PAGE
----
In his 1862 Bartender’s Guide Jerry Thomas lists several cocktail recipes, including whisky, brandy, vermouth and
champagne, and they follow this recipe, with the inclusion of ice (as a form of water). What is interesting to me is that
he also lists the Manhattan Cocktail, and later Harry Johnson, in 1882, lists a Martini Cocktail. His Manhattan, which is pretty
much the same today, as you will see, calls for Maraschino or Curacao (as a sweetener in place of sugar), whisky and
vermouth (liqueur), bitters and ice (water). Johnson’s recipe
for Martini Cocktail is sugar syrup, bitters, Old Tom gin and vermouth, and ice. The Manhattan, the forerunner of the
(not yet Dry) Martini, the Old Fashioned, the Sazerac, and perhaps even the Mint Julep (although there is a separate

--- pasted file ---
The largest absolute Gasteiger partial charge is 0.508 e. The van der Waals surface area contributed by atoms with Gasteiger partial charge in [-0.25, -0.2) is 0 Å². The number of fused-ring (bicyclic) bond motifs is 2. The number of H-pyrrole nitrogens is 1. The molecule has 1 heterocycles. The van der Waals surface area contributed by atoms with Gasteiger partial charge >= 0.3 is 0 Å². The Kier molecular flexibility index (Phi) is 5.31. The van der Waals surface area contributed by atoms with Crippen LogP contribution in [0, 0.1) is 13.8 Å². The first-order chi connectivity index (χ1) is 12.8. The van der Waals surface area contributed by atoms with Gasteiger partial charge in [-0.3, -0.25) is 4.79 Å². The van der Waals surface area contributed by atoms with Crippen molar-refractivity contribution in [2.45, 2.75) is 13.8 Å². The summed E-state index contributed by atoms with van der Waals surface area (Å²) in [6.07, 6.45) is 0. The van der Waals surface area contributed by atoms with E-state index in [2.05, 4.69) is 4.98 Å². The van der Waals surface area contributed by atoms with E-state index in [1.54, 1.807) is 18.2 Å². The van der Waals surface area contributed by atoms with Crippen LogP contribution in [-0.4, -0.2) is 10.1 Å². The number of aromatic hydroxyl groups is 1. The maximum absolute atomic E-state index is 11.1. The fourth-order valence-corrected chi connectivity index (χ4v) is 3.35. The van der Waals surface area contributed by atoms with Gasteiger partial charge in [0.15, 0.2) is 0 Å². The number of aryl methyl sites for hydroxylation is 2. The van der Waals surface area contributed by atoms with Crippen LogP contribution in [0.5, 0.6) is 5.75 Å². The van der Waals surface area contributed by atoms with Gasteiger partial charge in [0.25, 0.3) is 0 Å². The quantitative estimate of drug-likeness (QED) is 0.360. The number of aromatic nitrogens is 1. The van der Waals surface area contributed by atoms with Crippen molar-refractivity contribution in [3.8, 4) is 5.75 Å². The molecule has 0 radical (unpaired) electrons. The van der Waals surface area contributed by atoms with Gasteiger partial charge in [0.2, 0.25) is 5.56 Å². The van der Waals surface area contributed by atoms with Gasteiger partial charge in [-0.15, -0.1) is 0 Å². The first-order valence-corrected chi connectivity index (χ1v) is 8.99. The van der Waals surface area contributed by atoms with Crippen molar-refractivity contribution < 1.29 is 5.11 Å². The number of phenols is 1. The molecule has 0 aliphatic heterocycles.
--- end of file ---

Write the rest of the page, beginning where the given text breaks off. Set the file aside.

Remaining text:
Julep family) all follow this simple recipe to some degree. I could go on for a long while, but perhaps it would be
more interesting for you to mix a cocktail and contemplate its influence.
The ingredients of cocktails are liqueur, sugar, water and bitters. It’s as simple as that.
2 oz / 6 cl rye whisky or bourbon
3 dashes sugar syrup – no more
than one teaspoonful
2 Angostura Bitters *
1-2 dashes of Curacao
(such as Cointreau) (optional)
• Stir ingredients in a mixing glass
• Shake ingredients with ice.
• Double strain into a chilled
cocktail glass, or strain into an Old
Fashioned with ice.
• Garnish with a cocktail cherry
and a lemon twist (spray oil over
the drink and wipe around the rim
of the glass). **